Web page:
Remote burial ground of South Yorkshire airman is given a lasting memorial

Search for relatives of Barnsley soldier Thomas Kenny who died in RAF crash as work goes on at his last resting place
Search for relatives of Barnsley soldier Thomas Kenny who died in RAF crash as work goes on at his last resting place
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relatives of a Barnsley airman who died in a plane crash during World War Two are sought as work is carried out at his final resting place.

The burial site where RAF flight sergeant Thomas Brendon Kenny, from Barnsley, was laid with five others after the smash in April 1941 is thought to be the most remote war grave in Britain.

Its distant location in the Western Highlands of Scotland means the airmen - who were not discovered until May 25, 1941 - were given an alternative commemoration.

They were buried there, with a plaque in the nearest hamlet’s churchyard and a cairn to mark the grave, as its position makes permanent maintenance impossible.

Now the Commonwealth War Graves Commission is to place a granite slab at the site to protect its integrity.

Commission chiefs are trying to let families of the six men know work will be carried out at the burial site on Ben More, a ‘Munro’ - the name given to mountains over 3.000ft - in the Western Highlands.

Five miles from human habitation and accessible only on foot or by helicopter, commission staff needed the help of a mountain guide to get there.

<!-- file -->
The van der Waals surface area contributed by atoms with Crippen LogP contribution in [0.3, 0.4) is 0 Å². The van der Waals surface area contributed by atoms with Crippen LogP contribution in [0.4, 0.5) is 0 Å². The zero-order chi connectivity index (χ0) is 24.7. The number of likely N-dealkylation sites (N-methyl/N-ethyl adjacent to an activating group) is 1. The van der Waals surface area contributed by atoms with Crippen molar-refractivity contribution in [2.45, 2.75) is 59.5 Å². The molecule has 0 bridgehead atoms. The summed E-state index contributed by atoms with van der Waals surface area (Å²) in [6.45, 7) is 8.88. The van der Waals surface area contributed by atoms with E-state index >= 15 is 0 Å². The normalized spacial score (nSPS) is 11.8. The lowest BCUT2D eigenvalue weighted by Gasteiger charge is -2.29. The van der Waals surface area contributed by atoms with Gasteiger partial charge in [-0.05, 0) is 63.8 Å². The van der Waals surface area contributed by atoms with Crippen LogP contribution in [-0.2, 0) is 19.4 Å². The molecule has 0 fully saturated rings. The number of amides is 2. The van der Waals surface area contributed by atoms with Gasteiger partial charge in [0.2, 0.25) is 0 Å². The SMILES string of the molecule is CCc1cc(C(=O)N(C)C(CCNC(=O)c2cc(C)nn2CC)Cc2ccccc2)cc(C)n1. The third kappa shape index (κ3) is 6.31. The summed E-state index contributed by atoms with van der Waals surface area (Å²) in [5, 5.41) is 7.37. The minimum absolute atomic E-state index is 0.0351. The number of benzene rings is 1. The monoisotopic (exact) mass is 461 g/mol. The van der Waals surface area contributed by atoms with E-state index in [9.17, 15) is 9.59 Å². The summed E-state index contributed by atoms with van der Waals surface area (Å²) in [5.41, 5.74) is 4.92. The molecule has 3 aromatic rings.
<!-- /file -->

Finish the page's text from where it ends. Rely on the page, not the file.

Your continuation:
Iain Anderson, the commission’s supervisor in Scotland, said: “It really is miles from anywhere.

”You need to be a good map reader to find the site because it’s easy to miss. And the weather can change very quickly in the Highlands so you need to know what you are doing.”

Weather on the night of the crash - April 13, 1941 - was terrible with ‘white out’ conditions.

The Avro Anson aircraft from RAF Kinloss was on a night navigation exercise when it crashed 2,300 feet about sea level.

The six who died were flight sergeant Thomas Brendon Kenny, from Barnsley. pilot officer William Edward Drew, from Lancashire, sergeant Jack Emery, from Wiltshire, sergeant Charles McPherson Mitchell, from Aberdeen, sergeant Harold Arthur Tompsett, from Surrey, and flying officer James Henry Steyn, from Johannesburg.

A granite slab weighing 600kg will be inscribed and placed over their grave.

Relatives of Thomas Kenny can call the war commission on 01628 634 221.